Although not as volatile as prior years, last year’s lower oil and gas prices hit the earnings of many operators and service providers—and there is no relief in sight with oil prices down 13% since the start of the year after a sluggish global economy and the coronavirus curbed demand. 2020 could be an interesting year. In times of lower prices, I seem to get more calls about mineral liens. Lenders and service providers call me inquiring about how to perfect the liens—operators call me to determine the scope of their liability or extinguish these burdens. Regardless of what side you find yourself on, it is useful to know a little bit about these unique liens and how they might impact your operations.
Chapter 56 of the Texas Property Code creates a lien for a contractor or subcontractor who, under an express or implied contract, performs labor or furnishes materials related to the drilling or operating of an oil or gas well or an oil or gas pipeline.
This is the exclusive statute governing liens of this type. Persons entitled to liens under this Chapter are not entitled to liens provided by other statutes. Although a court may liberally construe the enforcement provisions of the statute to effectuate its remedial nature, it will strictly apply the specific requirements for the lien’s creation; therefore, it is essential to review the precise language of the Chapter.
The statute and the courts have set a relatively broad definition of who qualifies for the lien and what services are covered, but there are some notable exceptions. For instance, the term “labor” is usually held to mean manual labor; thus, those providing professional services, such as accounting or land services, may be unable to assert a lien. Further, even certain types of physical services, such as the dismantling of a pipeline no longer in use, have been held not to qualify for the protection of the statute.
The statute also lists the property interests that are subject to the lien. Perhaps most importantly, the lien applies to the land, leasehold, well, pipeline, and lease for which labor was performed or materials were supplied. However, only the property interests of the owner contracting with the contractor are covered by the lien. Furthermore, an owner is not subject to liability greater than the amount detailed in the contract between owner and contractor. Therefore, if the owner has paid a contractor in full before receiving notice of the subcontractor’s claim, the property is not subject to a lien.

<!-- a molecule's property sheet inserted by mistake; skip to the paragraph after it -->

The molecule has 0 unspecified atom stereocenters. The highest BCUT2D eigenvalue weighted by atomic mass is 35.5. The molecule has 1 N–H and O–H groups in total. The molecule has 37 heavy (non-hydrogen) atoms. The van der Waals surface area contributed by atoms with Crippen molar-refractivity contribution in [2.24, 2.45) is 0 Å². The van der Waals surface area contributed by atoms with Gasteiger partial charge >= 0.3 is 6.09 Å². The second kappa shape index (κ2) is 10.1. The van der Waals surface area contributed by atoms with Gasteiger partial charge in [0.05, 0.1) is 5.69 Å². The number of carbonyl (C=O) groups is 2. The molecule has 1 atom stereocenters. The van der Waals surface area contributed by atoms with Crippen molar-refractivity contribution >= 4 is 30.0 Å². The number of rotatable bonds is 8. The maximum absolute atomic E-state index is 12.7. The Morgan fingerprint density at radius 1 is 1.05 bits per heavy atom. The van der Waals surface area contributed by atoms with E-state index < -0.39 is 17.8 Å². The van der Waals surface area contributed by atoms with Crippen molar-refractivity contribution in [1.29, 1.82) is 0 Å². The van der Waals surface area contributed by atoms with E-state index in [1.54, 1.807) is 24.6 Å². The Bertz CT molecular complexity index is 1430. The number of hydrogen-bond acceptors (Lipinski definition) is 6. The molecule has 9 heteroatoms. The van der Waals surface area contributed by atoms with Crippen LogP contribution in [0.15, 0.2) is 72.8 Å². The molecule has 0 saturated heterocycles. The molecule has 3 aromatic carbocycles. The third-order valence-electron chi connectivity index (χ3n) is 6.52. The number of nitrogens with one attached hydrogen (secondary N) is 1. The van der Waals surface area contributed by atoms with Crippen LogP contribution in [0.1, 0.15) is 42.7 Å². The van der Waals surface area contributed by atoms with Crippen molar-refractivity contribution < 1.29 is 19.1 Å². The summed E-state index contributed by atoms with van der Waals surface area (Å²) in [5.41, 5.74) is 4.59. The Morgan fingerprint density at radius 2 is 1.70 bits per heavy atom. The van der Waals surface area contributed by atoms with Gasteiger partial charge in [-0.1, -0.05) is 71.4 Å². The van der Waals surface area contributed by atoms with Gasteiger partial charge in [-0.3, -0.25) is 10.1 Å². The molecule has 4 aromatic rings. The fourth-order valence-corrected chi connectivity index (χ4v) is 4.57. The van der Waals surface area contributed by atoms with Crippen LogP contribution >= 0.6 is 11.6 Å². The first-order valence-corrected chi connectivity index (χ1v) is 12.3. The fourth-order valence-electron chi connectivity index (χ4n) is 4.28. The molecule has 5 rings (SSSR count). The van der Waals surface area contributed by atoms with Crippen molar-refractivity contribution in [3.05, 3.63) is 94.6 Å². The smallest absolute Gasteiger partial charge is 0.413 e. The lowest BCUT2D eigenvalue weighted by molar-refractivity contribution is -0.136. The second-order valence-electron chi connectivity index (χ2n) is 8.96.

A contractor’s lien is perfected if, not later than six months after the day the indebtedness accrues, a claimant files an affidavit with the county clerk stating: (1) the name of the mineral property owner, if known; (2) the name and address of the claimant; (3) the dates of performance or furnishing; (4) a description of the property interest involved; and (5) an itemized list of amounts claimed.
For a subcontractor’s lien, the subcontractor must serve the property owner with a written notice of the lien no later than the tenth day before the day the affidavit is filed. In addition to the five items above, the subcontractor’s affidavit must include: (1) the name of the person for whom labor was performed or materials were furnished; and (2) a statement that the subcontractor timely served the required notice.
The steps to perfect these liens is relatively straightforward, nonetheless it is crucial that you meticulously follow the prescribed procedures. Additionally, there are a few issues that merit special consideration. First, you must strictly adhere to the time limits set by the statute. Failure to do so will be fatal to the lien.
Second, accurately and sufficiently describe the property interest subject to lien. Often my client gives me nothing other than a county and a well name, necessitating further investigation to determine a proper description of the lands, leases, and units burdened by the lien.
Third, do not file an affidavit of lien in instances where deadlines have passed, or circumstances prevent you from qualifying for a lien. An affidavit of a lien is a cloud on title; filing one without merit creates exposure to a suit for slander of title.
Assuming the lien has been properly perfected, its priority will relate back to the time that work was first performed, or materials were first supplied–not upon the date the work ended or the date the affidavit was filed. When multiple Chapter 56 liens exist against a single property, however, the liens are of equal priority and the holders will share any foreclosure proceeds on a pro rata basis.
If you are otherwise unable to reach a settlement, enforcement of the lien will require judicial foreclosure. The procedure to foreclose these liens is the same as that provided for traditional mechanics’ liens. The suit must be brought within two years after the date of filing the lien or within one year after completion of the work, whichever is later.
Hopefully, you won’t encounter any mineral lien issues this year, but if you do it is important to act promptly to protect your rights.